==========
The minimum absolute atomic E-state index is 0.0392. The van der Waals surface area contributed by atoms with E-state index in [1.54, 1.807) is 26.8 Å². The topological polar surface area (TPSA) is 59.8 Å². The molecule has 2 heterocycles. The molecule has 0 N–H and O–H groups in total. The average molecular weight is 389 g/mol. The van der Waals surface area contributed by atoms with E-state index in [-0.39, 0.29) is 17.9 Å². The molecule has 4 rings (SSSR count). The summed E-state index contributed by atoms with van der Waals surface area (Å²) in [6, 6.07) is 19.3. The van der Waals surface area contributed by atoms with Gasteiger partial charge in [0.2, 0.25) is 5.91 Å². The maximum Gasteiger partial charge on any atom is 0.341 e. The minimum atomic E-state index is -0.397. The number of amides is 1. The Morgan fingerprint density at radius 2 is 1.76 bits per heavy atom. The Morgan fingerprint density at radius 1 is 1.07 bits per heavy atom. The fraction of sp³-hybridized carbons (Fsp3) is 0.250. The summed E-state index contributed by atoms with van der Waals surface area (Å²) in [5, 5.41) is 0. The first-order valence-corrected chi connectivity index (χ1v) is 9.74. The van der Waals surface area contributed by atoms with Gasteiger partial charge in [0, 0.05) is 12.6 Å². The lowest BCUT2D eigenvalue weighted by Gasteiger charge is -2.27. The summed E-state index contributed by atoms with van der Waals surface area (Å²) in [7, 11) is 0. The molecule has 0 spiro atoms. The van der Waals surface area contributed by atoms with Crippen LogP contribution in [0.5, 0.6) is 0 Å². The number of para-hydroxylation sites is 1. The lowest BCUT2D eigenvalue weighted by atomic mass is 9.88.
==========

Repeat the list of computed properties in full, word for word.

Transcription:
The minimum absolute atomic E-state index is 0.0392. The van der Waals surface area contributed by atoms with E-state index in [1.54, 1.807) is 26.8 Å². The topological polar surface area (TPSA) is 59.8 Å². The molecule has 2 heterocycles. The molecule has 0 N–H and O–H groups in total. The average molecular weight is 389 g/mol. The van der Waals surface area contributed by atoms with E-state index in [-0.39, 0.29) is 17.9 Å². The molecule has 4 rings (SSSR count). The summed E-state index contributed by atoms with van der Waals surface area (Å²) in [6, 6.07) is 19.3. The van der Waals surface area contributed by atoms with Gasteiger partial charge in [0.2, 0.25) is 5.91 Å². The maximum Gasteiger partial charge on any atom is 0.341 e. The minimum atomic E-state index is -0.397. The number of amides is 1. The Morgan fingerprint density at radius 2 is 1.76 bits per heavy atom. The Morgan fingerprint density at radius 1 is 1.07 bits per heavy atom. The fraction of sp³-hybridized carbons (Fsp3) is 0.250. The summed E-state index contributed by atoms with van der Waals surface area (Å²) in [5, 5.41) is 0. The first-order valence-corrected chi connectivity index (χ1v) is 9.74. The van der Waals surface area contributed by atoms with Gasteiger partial charge in [0, 0.05) is 12.6 Å². The lowest BCUT2D eigenvalue weighted by Gasteiger charge is -2.27. The summed E-state index contributed by atoms with van der Waals surface area (Å²) in [7, 11) is 0. The molecule has 0 spiro atoms. The van der Waals surface area contributed by atoms with Crippen LogP contribution in [0.5, 0.6) is 0 Å². The number of para-hydroxylation sites is 1. The lowest BCUT2D eigenvalue weighted by atomic mass is 9.88.